Joined: 14 Sep 2011
|Posted: Tue Mar 31, 2015 1:19 pm Post subject: The token pool resolution mechanism
|Here is the token pool resolution mechanism, that I've created for my home version of Shadowrun. This isn't the full system (I doubt many people here would be interested in it) just the base resolution mechanism.
- This system uses tokens. They have to be two-sided tokens with one side having a number and one of two distinctive color/type.
Playing cards or mahjong tiles can be used.
- Characters are mostly defined by their skills. Skills have a rating, from -1 to 6, with -1 being "incompetent", 0 being "default", 5 being "master" and 6 being "augmented master"
- Tasks have a difficulty rating from -1 to 8 as well, with -1 being "trivial" and 8 being "impossible". Tasks of difficulty 8 are always impossible.
- Each of the character's skill is linked to a pool. For example, in Shadowrun the pools will be physical, mental, technical, combat, social, spellcasting, summoning, etc. The pools are calculated from Attributes (and/or other parameters such as gear depending on the pool). The pool represents the character's ability to push himself a bit further. For the Physical pool it will represent his overall shape and stamina, for the combat pool it will represent his situational awareness, the spellcasting pool will be the synchronization of the character with the local mana, etc.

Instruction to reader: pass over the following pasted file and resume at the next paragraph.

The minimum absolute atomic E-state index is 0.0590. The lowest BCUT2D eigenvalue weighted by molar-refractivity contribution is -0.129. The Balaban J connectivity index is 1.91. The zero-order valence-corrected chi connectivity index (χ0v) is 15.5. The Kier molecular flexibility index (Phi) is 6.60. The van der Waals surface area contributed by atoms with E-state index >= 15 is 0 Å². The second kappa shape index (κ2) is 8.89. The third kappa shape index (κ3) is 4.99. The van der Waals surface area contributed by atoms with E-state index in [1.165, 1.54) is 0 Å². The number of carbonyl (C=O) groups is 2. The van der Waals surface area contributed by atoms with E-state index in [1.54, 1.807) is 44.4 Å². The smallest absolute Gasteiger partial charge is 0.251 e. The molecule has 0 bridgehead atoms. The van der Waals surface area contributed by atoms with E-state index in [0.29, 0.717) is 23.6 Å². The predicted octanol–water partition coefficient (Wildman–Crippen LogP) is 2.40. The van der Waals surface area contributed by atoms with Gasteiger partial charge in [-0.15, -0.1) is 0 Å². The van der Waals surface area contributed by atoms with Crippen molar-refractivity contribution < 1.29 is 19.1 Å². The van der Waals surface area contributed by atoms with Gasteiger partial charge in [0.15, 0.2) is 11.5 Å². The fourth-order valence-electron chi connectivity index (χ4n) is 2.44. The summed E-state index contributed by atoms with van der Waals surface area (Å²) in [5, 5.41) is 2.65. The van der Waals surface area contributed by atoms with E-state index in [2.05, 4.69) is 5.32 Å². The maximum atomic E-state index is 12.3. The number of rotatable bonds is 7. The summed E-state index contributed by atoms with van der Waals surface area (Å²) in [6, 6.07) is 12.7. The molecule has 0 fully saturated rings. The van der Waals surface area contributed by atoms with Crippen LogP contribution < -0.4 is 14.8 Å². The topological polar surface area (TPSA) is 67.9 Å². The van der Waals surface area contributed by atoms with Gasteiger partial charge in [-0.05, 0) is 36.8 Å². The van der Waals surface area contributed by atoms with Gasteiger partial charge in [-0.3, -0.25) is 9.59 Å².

- Player get tokens for each of their pools. For rarely used pools, they can just write down somewhere the number of tokens they have and use a shared pile of tokens. For commonly used pools (such as combat pool in combat) it's better to have a distinct pool of tokens.
- Pools are recharged according to some conditions. Depending on how deterministic you want the system to be, you can decide to add some randomness to the recharging.
For example, in my rules you get half of your Physical pool when you get a good night's sleep and a meal, and you roll for the rest (using SR4 dice roll mechanism) when you can get a few minutes rest.
- Character can have some "luck/fate/edge/etc." points that let them push a bit further.
- Success rolls are handled by comparing the skill rating with the task's difficulty rating. If the difficulty rating is below the skill rating, the action is an automatic success. If it's equals, the player needs to spend one token from the corresponding pool. If it's one point above, the player needs to spend two tokens. The player can't spend more than two tokens on an action.
- If the character can take his time, the difficulty of the task is reduced by one.
- In some cases, the character can reduce the task difficulty by one by botching the job. For example, a character can reduce the difficulty of a driving test by accepting to take some damage, or reduce the difficulty of a lock-picking test by not trying to be discreet.
- Also, in some cases, the character can get an additional token by taking a risk. For example, a character trying to jump from one roof to another can take the risk of falling down in exchange for a token. In that case, the type of the token is taken into account: one type is considered success and the other failure. If it's a success, the token is valid, if it's a failure the token is not valid and the action fails with extra bad consequences. For example, when trying to jump from roof to roof a normal failure means the character stops before jumping, realizing he won't make it. A failure after taking a risk means the character jumps and falls down.